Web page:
The Alkaline Paper Advocate

Volume 2, Number 3
Aug 1989

Pell Resolution Sails Through Senate

Senator Claiborne Pell, always a champion of conservation of cultural materials, introduced a slightly revised version of his last year's resolution on use of acid-free paper earlier this year, and it was just passed with unanimous consent by the Senate. (the House is considering an identical version, sponsored by Rep. Pat William, RJR 226.)

The Congressional Record for July 31, 1989, records Mr. Pell's introductory remarks on the day the Senate considered the resolution, and includes the resolution itself, two articles from Publishers Weekly and supporting resolutions from two librarians' organizations, AALL and ARLIS. The revised resolution makes no reference to durability, but it now refers to "acid free permanent paper," whereas the original version referred only to "acid free paper." Both the original and this version urge that this paper be used for records as well as for books, which means that both libraries and archives will eventually benefit from it, if it becomes law, as is likely. The implementation date is January 1991. (The original resolution was reprinted in full in the December 1988 issue of this Newsletter.)

Excerpts from Mr. Pell's remarks are reproduced below, as they appeared in the Congressional Record under the heading "National Policy on the Use of Acid-Free Paper for Permanent Records."


Mr. President [Mr. Nunn], I am indeed delighted that the Senate has seen fit to approve Senate Joint Resolution 57, which I introduced on February 8, 1989, to establish a national policy to encourage the publication on acid-free permanent paper of books, records and publications of enduring value.

I am especially appreciative of the prompt action by the distinguished chairman of the Committee on Government Affairs, Senator Glenn, in reporting the measure to the Senate, and in joining with 46 other Members of the Senate who cosponsored the joint resolution. [He lists them.]

I also an most appreciative of the efforts of the American Library Association, the Special Libraries Association and the Association of Research Libraries, whose members and associates across the country joined, along with many others, in rallying support for the legislation.

And finally I would like to pay special tribute to Mr. Robert Frase, former director of the Washington office of the Association of American Publishers, who was instrumental in conceiving the joint resolution and bringing it to fruition.

Mr. President, this joint resolution reflects a growing concern about the impending loss of an enormous volume of our historical, cultural and scientific records because of the self-destruction of the acidic papers on which books and other publications have been printed since the mid-19th century.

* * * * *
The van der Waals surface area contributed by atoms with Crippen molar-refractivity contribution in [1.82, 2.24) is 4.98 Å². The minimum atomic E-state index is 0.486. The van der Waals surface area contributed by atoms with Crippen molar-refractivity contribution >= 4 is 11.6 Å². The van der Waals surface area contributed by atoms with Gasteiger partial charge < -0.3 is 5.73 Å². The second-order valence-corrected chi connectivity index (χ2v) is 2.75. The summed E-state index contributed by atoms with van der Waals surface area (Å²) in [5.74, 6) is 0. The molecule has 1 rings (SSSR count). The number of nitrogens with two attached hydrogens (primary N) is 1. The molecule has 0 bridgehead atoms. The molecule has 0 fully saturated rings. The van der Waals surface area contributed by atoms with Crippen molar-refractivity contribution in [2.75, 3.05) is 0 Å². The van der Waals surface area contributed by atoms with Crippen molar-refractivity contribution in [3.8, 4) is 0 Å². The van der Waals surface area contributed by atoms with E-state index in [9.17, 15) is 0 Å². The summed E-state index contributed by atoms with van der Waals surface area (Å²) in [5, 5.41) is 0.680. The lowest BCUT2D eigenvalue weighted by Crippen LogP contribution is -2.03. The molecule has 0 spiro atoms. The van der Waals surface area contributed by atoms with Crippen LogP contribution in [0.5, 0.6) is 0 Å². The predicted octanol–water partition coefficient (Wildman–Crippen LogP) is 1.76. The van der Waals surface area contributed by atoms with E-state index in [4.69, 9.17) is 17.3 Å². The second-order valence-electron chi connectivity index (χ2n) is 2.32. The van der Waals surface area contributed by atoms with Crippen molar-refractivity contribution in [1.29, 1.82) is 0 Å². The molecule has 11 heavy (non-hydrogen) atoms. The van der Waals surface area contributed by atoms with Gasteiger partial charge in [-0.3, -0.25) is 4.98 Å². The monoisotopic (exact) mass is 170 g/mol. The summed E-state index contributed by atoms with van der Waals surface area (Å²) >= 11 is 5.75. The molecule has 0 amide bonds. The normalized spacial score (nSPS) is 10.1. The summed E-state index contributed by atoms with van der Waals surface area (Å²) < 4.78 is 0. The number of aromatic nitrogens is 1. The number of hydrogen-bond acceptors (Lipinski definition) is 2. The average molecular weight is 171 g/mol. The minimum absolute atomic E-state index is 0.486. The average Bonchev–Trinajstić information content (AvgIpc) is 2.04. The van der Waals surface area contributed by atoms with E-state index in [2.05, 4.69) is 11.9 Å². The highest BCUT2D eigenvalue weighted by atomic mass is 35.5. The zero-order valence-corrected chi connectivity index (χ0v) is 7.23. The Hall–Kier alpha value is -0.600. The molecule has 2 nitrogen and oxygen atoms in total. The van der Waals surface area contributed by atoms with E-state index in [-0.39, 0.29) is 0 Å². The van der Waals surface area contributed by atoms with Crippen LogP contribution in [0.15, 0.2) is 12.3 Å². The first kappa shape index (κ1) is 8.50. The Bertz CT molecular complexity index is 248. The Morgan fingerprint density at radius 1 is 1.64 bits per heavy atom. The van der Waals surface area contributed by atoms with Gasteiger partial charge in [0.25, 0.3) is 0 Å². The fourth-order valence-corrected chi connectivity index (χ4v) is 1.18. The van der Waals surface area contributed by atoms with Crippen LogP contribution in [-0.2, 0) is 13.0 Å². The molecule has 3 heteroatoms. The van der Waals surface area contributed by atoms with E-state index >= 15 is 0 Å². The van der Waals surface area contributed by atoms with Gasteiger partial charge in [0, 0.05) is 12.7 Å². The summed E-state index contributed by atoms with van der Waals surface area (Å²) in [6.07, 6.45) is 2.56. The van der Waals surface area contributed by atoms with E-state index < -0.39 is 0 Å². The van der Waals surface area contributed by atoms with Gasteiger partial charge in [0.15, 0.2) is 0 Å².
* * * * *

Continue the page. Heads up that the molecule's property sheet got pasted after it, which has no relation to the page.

The joint resolution declares it to be a policy of the United States that all Federal records, books and publications of enduring value be produced on acid-free permanent paper. In furtherance of that objective, the joint resolution urgently recommends that Federal agencies require the use of such paper for publications of enduring value, and the use of archival quality papers for permanently valuable Federal records.

The joint resolution urges similar action in the private sector. It urgently recommends that American publishers voluntarily adhere to the American national standard for permanent paper in printing publications of enduring value, and that the use of such paper be noted in the publication itself, in advertisements, and in standard bibliographic listings.

Last, the joint resolution would urge the compilation of reliable statistics on the production of acid free permanent paper and on the volume required to meet the objectives of the national policy established by the bill. And it would direct the Librarian of Congress and the Archivist of the United States, together with the directors of the national libraries of medicine and agriculture, to monitor progress in implementing the national policy and report annually to Congress.

I particularly wish to emphasize that this joint resolution mandates no Government program, and should impose no significant costs on the Federal Government. If anything, the joint resolution could result in a net reduction in costs to the Government because it will have the effect of reducing the long-range costs of deacidification. Every book produced on acid free paper today reduces the total number of volumes requiring deacidification, and frees up preservation resources which can be used to attack the crumbling backlog of publications dating back to 1850.

As vice chairman of the Joint Committee on the Library, I have had the opportunity to review the extensive efforts currently under way, at a cost of over $100 million to the Federal Government The Library of Congress, for example, is pioneering in the development of technology for the mass deacidification of its collections through the use of diethylzinc (DEZ). The present goal is to begin treatment of all the Library's new acquisitions by 1991 and to start retrospective treatment at the same time of existing publications in American history.